June 25, 2024 - Early Summer Color in Hudson Bay

Hudson Bay

As spring gave way to early summer in late June 2024, the waters of southern Hudson Bay resembled an artist’s palette—awash with sepia, sienna, turquoise, and jade shades and topped by splashes of titanium white. The Moderate Resolution Imaging Spectroradiometer (MODIS) on NASA’s Terra satellite acquired a true-color image of the multihued scene on June 23.

The conglomeration of colors is a result of natural events surrounding spring thaw. Each winter, Hudson Bay and all rivers flowing into it freeze over. Snow lays heavily over the surrounding landscape of northeastern Canada. As temperatures warm and sunlight lengthens in late spring, snow and ice begin to melt. Meltwater carries sediment from the land into rivers as well as the Bay. In turn, the rivers dump their sediment load into Hudson Bay as well as creating currents that can stir sediment up from the Bay’s bottom. Sediment appears muddy brown when near the surface but takes on green and blue tones as it sinks below the surface.

In this image, sediment is clearly apparent on the western shore, around Akimiski Island, and in the southern tip of the Bay. Along the shoreline, a mud-colored halo strongly suggests that the primary source of this sediment is likely run-off from the land. The very dark color in the south most likely predominantly comes from the sediment spilled by several large rivers. This color swirls northward towards the center of the Bay, following currents. Patches of bright white in the north are patches of remnants of winter’s sea ice.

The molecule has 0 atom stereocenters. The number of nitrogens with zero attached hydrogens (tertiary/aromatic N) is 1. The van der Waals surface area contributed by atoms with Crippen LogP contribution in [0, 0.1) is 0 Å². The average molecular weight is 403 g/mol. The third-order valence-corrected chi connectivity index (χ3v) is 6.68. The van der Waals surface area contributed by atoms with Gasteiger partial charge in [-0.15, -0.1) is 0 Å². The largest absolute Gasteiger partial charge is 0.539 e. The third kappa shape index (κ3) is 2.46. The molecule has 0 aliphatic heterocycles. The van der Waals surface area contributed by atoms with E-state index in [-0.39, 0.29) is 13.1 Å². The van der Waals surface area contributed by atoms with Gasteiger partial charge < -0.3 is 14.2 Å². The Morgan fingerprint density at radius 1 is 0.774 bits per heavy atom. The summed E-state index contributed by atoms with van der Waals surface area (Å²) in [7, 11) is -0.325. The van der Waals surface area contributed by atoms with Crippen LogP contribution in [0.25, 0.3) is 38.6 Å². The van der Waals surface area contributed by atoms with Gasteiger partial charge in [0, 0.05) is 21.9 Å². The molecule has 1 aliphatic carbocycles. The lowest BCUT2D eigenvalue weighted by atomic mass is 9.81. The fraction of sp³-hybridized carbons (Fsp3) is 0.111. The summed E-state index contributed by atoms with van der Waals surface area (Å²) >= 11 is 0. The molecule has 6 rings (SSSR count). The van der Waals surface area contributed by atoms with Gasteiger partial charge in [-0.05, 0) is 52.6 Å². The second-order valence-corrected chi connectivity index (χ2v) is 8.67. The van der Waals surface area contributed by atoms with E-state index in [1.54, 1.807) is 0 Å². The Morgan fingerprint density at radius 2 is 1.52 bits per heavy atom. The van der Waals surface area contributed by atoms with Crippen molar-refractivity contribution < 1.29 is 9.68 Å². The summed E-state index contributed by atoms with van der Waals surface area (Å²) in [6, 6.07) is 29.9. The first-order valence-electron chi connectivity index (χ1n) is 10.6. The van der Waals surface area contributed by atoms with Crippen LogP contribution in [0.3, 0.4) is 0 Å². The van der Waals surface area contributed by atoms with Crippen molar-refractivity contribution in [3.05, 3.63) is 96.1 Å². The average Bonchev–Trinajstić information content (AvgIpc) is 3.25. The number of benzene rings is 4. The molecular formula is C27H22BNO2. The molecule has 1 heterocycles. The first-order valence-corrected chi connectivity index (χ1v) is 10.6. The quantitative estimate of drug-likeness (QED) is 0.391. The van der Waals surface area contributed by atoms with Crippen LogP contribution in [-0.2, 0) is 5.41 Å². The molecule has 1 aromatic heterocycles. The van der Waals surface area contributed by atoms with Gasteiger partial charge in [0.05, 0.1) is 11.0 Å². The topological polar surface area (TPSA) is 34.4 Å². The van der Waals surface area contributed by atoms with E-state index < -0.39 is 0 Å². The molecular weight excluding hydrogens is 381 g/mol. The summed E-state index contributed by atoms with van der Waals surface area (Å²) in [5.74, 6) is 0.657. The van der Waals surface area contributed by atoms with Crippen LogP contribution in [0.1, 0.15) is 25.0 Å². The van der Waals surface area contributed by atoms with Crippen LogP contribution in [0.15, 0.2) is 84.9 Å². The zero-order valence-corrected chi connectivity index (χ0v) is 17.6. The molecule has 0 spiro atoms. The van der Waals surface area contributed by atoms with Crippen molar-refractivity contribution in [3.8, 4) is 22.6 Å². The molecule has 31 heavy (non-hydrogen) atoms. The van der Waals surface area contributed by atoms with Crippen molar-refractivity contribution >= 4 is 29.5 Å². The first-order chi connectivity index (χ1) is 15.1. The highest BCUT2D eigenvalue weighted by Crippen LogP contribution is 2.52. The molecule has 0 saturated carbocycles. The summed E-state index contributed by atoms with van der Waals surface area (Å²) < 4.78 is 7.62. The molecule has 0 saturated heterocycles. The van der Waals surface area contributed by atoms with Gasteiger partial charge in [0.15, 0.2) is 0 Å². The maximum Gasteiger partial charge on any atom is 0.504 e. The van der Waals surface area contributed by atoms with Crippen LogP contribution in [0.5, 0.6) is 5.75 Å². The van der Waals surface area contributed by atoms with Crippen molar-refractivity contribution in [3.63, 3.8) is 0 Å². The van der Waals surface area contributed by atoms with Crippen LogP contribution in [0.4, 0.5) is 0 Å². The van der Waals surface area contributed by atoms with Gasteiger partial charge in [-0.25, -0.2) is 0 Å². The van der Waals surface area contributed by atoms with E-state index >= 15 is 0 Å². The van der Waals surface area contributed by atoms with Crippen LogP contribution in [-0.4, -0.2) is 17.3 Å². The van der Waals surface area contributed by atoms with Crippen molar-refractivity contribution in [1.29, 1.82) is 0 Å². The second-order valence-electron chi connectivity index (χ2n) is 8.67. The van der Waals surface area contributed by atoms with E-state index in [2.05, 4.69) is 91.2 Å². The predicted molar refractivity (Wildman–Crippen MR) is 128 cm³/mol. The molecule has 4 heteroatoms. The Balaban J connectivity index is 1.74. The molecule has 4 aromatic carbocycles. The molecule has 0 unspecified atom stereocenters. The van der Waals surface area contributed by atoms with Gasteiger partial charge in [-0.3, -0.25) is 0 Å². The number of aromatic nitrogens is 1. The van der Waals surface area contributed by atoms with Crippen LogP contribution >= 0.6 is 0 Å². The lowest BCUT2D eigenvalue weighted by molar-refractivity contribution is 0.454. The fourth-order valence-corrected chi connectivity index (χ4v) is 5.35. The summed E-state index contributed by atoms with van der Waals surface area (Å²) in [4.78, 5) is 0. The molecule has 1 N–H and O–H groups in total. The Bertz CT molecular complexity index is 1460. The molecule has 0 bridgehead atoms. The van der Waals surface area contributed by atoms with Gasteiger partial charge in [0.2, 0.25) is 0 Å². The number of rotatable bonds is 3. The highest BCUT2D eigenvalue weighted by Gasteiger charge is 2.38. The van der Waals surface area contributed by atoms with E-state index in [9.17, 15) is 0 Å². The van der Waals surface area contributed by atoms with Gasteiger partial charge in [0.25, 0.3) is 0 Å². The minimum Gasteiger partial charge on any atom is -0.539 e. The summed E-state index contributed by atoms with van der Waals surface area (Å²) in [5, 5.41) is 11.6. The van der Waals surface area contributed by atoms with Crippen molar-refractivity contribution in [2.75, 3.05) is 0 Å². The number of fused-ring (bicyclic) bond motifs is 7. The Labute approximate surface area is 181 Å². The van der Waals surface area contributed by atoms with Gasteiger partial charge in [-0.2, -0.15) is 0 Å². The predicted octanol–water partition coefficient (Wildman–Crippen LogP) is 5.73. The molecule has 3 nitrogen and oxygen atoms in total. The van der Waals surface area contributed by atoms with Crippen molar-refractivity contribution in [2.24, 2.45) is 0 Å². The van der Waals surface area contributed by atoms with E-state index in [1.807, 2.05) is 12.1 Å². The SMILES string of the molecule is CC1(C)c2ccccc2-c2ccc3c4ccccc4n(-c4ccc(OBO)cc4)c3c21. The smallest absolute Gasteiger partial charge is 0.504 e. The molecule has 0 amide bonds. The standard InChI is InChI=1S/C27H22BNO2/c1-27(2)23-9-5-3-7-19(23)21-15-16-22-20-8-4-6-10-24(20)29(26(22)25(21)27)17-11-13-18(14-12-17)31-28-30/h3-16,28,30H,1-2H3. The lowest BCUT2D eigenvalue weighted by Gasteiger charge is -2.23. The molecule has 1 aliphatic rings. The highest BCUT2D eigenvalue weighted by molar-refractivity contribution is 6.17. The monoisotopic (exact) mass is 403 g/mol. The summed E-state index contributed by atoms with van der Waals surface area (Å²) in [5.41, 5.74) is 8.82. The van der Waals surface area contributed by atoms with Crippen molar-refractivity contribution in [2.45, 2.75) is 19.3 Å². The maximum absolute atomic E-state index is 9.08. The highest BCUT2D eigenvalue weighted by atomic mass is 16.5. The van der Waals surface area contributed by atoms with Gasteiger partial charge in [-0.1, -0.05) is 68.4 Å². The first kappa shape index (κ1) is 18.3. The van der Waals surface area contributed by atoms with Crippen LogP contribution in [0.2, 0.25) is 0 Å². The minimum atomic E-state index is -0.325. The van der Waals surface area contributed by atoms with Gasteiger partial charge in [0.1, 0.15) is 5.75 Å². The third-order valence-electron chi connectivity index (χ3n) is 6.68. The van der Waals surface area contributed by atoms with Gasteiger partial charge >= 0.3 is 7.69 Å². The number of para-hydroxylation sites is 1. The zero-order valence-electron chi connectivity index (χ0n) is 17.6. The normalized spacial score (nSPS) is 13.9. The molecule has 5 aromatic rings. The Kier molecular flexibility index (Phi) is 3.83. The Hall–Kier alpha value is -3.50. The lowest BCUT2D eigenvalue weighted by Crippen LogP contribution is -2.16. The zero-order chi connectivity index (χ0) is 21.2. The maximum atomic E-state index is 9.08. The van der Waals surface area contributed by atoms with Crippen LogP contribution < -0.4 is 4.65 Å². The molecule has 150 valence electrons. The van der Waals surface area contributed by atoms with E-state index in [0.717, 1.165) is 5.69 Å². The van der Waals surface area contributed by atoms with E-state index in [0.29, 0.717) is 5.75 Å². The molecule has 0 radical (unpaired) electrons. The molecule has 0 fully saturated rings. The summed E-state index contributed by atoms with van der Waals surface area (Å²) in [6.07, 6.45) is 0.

Hudson Bay’s freeze-thaw cycle has remained fairly constant over recent decades, with sea ice typically melting between June and August and freeze-up beginning again in late October or November. More recently, the tendency has been for melting to begin early and freeze-up to begin later, extending ice-free days. This is bad news for polar bears, which depend on plentiful ice to successfully hunt for ringed seals and other prey. When ice melts, the bears retreat to shore where food is scarce. They must fast or feed on whatever meager food can be found until ice returns. Since bears burn about 1 kilogram (2 pounds) per day while on land, too much time on shore can lead to stress and starvation.

Image Facts
Satellite: Terra
Date Acquired: 6/23/2024
Resolutions: 1km (74.1 KB), 500m (193.7 KB), 250m (412.7 KB)
Bands Used: 1,4,3
Image Credit: MODIS Land Rapid Response Team, NASA GSFC